Rick Scott tells Florida officials not to enforce his own dumb beach law

Rick Scott tells Florida officials not to enforce his own dumb beach law
Photo by Jeremy Reper
Seems like Florida Gov. Rick Scott is having some serious buyer's remorse.

The governor issued an executive order Thursday blocking state agencies from taking action to limit public beach access, contradicting a law Scott signed back in March that made it easier for property owners to kick people off their private beachfronts.

"Unfortunately, the legislation has now created considerable confusion and some have even interpreted it as restricting beach access," Scott said in a statement. "I’m committed to keeping our beaches open to the public and this executive order makes this commitment clear."

The law, which went into effect on July 1, makes it harder for local government to establish "customary use" access on private properties where owners might put up "no trespassing" signs. In Florida, the "wet sand" area below the mean high water line, toward the sea, is public, but the "dry sand" area above that belongs to property owners.

In the past, cities and counties could pass ordinances allowing people to use private beachfronts traditionally seen as public. The new rule forced municipal governments to sue private owners and get a judge's approval on whether "customary use" on the beach had been "ancient, reasonable, without interruption and free from dispute."

"Florida is home to the world’s best beaches, and every Floridian and visitor has the right to fully enjoy our state’s natural resources," Scott said. "Florida beaches belong to all of us, and people from across the world visit Florida because of them – and we are going to keep it that way."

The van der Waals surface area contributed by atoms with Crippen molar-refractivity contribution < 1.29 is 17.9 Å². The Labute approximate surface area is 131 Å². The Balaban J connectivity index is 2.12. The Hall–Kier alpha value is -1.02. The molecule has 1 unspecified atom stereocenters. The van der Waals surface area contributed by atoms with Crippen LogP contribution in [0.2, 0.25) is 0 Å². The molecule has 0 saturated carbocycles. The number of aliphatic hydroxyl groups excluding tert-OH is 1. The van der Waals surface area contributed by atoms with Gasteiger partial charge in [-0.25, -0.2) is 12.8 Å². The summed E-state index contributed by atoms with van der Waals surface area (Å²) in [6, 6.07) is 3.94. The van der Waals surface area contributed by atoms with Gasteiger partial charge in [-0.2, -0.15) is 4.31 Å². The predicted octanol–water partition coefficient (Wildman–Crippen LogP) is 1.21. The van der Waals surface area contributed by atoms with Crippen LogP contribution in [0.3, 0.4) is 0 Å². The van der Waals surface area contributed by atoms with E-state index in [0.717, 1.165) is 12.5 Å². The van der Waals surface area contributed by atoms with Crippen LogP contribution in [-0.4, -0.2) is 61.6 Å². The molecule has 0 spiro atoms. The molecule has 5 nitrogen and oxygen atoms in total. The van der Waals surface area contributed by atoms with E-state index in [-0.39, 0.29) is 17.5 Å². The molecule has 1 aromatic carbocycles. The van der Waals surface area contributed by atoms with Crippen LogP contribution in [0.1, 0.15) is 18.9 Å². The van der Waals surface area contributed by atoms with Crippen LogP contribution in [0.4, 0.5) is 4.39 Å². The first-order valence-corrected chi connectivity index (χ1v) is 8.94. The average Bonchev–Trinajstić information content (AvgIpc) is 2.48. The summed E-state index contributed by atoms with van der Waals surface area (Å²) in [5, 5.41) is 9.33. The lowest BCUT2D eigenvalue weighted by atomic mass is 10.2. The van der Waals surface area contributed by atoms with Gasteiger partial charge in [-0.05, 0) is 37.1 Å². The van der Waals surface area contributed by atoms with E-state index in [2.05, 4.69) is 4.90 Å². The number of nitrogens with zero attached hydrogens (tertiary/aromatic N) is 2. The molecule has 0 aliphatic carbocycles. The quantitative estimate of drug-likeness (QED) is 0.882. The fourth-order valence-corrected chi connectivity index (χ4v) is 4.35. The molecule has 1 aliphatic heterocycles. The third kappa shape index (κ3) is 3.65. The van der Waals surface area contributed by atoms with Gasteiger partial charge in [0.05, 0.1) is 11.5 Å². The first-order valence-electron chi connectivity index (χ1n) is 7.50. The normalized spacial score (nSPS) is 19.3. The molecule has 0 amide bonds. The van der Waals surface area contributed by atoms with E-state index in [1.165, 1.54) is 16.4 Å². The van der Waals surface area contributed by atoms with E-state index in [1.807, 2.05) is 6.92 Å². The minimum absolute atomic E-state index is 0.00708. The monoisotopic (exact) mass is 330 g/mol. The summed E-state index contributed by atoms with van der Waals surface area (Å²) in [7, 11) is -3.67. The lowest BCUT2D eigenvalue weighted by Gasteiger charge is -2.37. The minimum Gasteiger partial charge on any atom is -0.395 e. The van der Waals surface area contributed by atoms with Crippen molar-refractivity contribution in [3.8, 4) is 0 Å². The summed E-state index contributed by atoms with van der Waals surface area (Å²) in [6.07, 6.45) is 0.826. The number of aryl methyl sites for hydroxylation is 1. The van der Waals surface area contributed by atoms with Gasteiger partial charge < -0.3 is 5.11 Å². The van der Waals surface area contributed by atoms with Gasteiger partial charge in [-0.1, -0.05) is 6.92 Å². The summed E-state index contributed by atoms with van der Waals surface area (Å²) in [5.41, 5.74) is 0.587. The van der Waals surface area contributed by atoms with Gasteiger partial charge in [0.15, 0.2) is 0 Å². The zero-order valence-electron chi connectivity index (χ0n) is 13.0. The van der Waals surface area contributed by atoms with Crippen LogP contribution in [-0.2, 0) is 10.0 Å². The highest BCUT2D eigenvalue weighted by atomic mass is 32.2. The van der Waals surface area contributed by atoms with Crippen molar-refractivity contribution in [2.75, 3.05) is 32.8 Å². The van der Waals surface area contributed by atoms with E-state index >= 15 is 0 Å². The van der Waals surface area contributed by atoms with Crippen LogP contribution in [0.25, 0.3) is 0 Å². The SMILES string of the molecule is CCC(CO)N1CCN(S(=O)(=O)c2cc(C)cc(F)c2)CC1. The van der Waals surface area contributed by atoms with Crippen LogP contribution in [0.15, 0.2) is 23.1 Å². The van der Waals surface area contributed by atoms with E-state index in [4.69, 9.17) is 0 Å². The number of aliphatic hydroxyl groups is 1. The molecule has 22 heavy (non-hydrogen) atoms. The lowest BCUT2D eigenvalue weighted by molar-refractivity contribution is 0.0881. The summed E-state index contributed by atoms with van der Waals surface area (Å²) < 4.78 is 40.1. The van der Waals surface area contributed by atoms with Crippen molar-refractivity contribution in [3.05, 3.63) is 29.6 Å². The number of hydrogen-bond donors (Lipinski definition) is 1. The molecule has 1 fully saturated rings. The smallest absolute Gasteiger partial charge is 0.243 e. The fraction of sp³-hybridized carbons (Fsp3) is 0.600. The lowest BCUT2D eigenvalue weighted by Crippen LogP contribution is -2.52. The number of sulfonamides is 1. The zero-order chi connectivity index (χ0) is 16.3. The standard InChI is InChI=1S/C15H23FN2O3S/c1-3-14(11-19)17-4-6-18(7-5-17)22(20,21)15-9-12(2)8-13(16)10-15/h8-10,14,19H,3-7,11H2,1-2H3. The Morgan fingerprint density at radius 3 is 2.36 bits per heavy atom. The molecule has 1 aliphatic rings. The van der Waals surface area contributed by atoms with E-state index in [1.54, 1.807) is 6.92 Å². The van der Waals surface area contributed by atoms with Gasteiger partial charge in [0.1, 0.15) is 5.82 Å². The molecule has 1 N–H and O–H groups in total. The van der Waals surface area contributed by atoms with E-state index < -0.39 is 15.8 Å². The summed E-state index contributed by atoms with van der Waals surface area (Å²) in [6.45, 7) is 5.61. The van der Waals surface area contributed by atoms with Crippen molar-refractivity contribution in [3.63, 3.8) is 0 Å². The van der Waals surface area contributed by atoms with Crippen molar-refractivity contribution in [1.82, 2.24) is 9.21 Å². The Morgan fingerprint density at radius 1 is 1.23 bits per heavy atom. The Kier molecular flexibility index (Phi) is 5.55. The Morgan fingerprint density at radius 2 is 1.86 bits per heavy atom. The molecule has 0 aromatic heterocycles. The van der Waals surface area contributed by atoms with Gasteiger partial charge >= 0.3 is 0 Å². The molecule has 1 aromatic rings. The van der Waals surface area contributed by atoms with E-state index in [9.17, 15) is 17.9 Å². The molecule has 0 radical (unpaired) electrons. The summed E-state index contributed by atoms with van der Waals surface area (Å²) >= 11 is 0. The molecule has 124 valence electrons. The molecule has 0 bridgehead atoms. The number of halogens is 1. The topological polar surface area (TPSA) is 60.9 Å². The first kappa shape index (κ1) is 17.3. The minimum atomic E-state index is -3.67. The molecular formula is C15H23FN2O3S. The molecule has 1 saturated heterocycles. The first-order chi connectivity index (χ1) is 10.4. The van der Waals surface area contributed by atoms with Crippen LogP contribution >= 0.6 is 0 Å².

The Tampa Bay Times reports Scott's reversal comes after a state attorney in North Florida threatened to prosecute Walton County beachgoers charged with criminal trespassing.

Scott's executive order urges Florida counties and state attorneys to protect public beach access and directs the Florida Department of Environmental Protection to support those efforts by collecting comments on the matter from Floridians. The order also imposes a moratorium on state agencies adopting "any rule or restriction to inhibit the public’s access to Florida’s beaches, unless there is a clear risk to public safety."

"Government’s job is to help solve problems, and in Florida, when there is an issue or confusion surrounding legislation, we take action to address it," Scott said. "We have hundreds of miles of pristine coastline and we are known for having the best beaches across the world. We absolutely cannot do anything that changes that."

The Republican governor has come under heavy criticism from Florida Democrats, who accuse him of reversing his position in order to get elected. Scott is trying to unseat U.S. Sen. Bill Nelson, a Democratic incumbent, in the November election.

"While it is welcome news that Floridians could now be able to access their beaches without fear of prosecution, this is yet another example of how Rick Scott will say and do anything to get elected," Florida Democratic Party spokesman Nate Evans said in a statement. "Scott literally just signed the law that allowed residents to restrict beach access. These election year actions remind Floridians that Rick Scott has spent the past seven years as governor looking out for himself at the expense of Florida."

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